There May Be Precious Gems In Uranus
In order for a diamond to form, it requires a combination of events to occur, according to a new research paper released on Nature Communications. First, it requires having a supply of carbon dioxide available, and then heating that to a temperature of roughly 4,730 degrees Celsius (8,450 degrees Fahrenheit). This will enable the hydrocarbon to separate into its basic elements of hydrogen and carbon. Then, a pressure of about 15 million atmospheres is needed to compress the carbon clusters into its most stable configuration, diamonds.
"This research provides data on a phenomenon that is very difficult to model computationally: the 'miscibility' of two elements, or how they combine when mixed," LCLS Director Mike Dunne explained. "Here they can see how two elements separate, like getting mayonnaise to separate back into oil and vinegar."
When it comes to ice giants, like Uranus and Neptune, carbon almost exclusively forms diamonds when it separates, and does not take on a fluid transitional form, according to lead author Dr. Dominik Kraus, from Helmholtz-Zentrum Dresden-Rossendorf.
The resulting "diamond rain" phenomenon on the two planets is crucial to maintaining the distant planets' internal energy balance. The research indicated that diamonds created in a laboratory would sink, and thus creating heat as they rubbed against the thick substance around them. As this occurs, a planet is able to maintain a higher internal temperature.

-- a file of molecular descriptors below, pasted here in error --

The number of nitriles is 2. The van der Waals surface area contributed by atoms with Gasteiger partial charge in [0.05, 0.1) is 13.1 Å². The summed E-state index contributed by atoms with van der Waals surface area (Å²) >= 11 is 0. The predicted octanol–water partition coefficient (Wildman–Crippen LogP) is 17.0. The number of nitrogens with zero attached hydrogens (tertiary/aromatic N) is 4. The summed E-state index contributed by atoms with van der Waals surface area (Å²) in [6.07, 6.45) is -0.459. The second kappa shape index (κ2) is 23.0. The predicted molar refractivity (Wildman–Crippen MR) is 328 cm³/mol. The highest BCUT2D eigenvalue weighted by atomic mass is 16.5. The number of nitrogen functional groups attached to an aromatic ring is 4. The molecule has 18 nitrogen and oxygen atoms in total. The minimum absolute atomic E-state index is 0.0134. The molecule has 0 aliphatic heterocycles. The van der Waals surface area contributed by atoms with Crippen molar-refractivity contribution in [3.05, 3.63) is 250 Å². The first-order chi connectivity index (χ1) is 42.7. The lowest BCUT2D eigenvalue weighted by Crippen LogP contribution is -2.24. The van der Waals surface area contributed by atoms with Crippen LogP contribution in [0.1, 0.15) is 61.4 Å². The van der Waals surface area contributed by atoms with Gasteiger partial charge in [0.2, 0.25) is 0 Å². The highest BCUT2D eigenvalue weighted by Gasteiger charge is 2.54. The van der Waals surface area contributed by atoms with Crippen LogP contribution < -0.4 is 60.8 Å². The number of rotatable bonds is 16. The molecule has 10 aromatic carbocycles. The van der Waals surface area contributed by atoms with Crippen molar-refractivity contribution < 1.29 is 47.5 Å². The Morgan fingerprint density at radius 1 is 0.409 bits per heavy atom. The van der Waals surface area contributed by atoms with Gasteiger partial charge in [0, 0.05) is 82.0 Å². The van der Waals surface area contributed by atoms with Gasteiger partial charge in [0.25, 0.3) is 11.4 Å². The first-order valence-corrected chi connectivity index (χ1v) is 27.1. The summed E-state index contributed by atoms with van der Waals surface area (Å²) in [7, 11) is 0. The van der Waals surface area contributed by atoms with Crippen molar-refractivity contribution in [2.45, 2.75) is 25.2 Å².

The research was conducted using the mind-boggling SLAC (the US DoE's National Accelerator Laboratory) Linac Coherent Light Source (LCLS), in order to examine how a hydrocarbon would act under pressure and temperature predicted 10,000 kilometers (6.200 miles) inside Neptune. While the new discovery will certainly aid in our understanding of Neptune, Uranus and other comparable places in our Solar System, it could be utilized in studies in other areas as well.
One example of how this new technique could be used in investigating other things, is how extremes of this nature would impact pure hydrogen. This type of simulation could mimic conditions observed in small stars or nuclear fusion reactors. By studying this type of behavior, we could gain a firmer grasp for mastering some principles of fusion that we currently lack a solid understanding of.
Images, Credit: NASA